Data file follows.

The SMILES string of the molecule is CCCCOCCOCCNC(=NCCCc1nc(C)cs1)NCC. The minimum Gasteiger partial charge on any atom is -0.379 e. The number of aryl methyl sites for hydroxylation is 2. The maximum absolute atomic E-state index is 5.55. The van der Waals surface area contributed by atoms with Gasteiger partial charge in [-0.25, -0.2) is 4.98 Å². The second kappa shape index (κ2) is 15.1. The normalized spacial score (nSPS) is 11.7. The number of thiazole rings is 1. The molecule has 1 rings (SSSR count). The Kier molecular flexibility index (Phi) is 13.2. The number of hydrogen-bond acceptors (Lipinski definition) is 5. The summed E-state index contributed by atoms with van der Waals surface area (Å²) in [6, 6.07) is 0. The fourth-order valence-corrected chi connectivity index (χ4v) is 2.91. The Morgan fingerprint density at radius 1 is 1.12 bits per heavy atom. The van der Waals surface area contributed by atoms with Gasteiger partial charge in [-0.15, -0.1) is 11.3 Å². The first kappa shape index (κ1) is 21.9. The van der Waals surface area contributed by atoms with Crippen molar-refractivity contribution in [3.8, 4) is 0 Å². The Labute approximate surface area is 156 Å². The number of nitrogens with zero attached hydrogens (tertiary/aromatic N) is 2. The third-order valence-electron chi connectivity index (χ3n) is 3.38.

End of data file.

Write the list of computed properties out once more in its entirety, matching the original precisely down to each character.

The SMILES string of the molecule is CCCCOCCOCCNC(=NCCCc1nc(C)cs1)NCC. The minimum Gasteiger partial charge on any atom is -0.379 e. The number of aryl methyl sites for hydroxylation is 2. The maximum absolute atomic E-state index is 5.55. The van der Waals surface area contributed by atoms with Gasteiger partial charge in [-0.25, -0.2) is 4.98 Å². The second kappa shape index (κ2) is 15.1. The normalized spacial score (nSPS) is 11.7. The number of thiazole rings is 1. The molecule has 1 rings (SSSR count). The Kier molecular flexibility index (Phi) is 13.2. The number of hydrogen-bond acceptors (Lipinski definition) is 5. The summed E-state index contributed by atoms with van der Waals surface area (Å²) in [6, 6.07) is 0. The fourth-order valence-corrected chi connectivity index (χ4v) is 2.91. The Morgan fingerprint density at radius 1 is 1.12 bits per heavy atom. The van der Waals surface area contributed by atoms with Gasteiger partial charge in [-0.15, -0.1) is 11.3 Å². The first kappa shape index (κ1) is 21.9. The van der Waals surface area contributed by atoms with Crippen molar-refractivity contribution in [3.8, 4) is 0 Å². The Labute approximate surface area is 156 Å². The number of nitrogens with zero attached hydrogens (tertiary/aromatic N) is 2. The third-order valence-electron chi connectivity index (χ3n) is 3.38.